Royal Air Force (RAF) fighter jets and helicopters currently running on conventional fuel could use up to 50% of sustainable fuel in the future.
That means aircrafts including F-35s, Typhoons and Wildcat helicopters could be powered by hydrogenated fats and oils, wood waste, alcohols, sugars, household waste, biomass and algae, also known as ‘drop-ins’.
Defence Secretary Ben Wallace made the announcement after the Ministry of Defence’s (MOD) new aviation fuel standards, aimed at slashing carbon emissions, came into effect last month.
It is estimated that by substituting 30% of conventional fuel with an alternative source in a jet travelling 1,000 nautical miles, carbon emissions could be reduced by around 18%.
As aviation currently accounts for nearly two-thirds of fuel used across defence, the new standards are expected to lead to a significant reduction in emissions and improve the MOD’s carbon footprint.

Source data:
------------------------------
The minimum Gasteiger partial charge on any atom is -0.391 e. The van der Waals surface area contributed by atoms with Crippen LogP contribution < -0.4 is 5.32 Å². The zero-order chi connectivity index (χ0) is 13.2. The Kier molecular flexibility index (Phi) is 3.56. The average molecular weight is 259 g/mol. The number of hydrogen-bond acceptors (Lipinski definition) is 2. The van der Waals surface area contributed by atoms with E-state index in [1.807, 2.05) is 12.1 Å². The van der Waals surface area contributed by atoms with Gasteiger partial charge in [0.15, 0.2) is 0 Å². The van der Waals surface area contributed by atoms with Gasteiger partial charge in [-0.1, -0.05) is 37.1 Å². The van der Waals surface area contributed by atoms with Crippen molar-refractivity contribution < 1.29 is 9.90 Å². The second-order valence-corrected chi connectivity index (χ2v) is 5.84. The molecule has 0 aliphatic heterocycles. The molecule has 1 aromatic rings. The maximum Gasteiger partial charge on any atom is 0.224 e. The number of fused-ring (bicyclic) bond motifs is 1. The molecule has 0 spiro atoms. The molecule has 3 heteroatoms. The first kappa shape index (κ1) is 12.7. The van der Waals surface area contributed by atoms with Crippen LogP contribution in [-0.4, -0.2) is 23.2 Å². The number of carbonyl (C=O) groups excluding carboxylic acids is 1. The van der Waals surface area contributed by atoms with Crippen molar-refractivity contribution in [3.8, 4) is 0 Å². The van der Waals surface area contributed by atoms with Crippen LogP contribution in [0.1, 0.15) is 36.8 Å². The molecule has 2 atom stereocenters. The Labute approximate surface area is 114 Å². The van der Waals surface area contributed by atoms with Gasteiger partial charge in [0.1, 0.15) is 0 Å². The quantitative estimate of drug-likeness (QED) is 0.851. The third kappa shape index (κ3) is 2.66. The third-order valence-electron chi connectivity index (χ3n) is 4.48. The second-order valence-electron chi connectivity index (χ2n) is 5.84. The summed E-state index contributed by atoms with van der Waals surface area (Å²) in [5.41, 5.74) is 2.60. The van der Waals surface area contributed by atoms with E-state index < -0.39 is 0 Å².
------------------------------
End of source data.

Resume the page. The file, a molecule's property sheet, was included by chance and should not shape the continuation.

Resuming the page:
Mr Wallace said: “The UK is leading the way in sustainability and by refining our aviation fuel standards we are taking simple yet effective steps to reduce the environmental footprint of defence.
“As we strive to meet this government’s net zero carbon emissions target by 2050, it is right that we step up to spearhead these positive changes across both military and civilian sectors.”
The Defence Climate Change and Sustainability Strategy, setting the baseline for the defence’s emissions and carbon footprint, is due to be released later this year.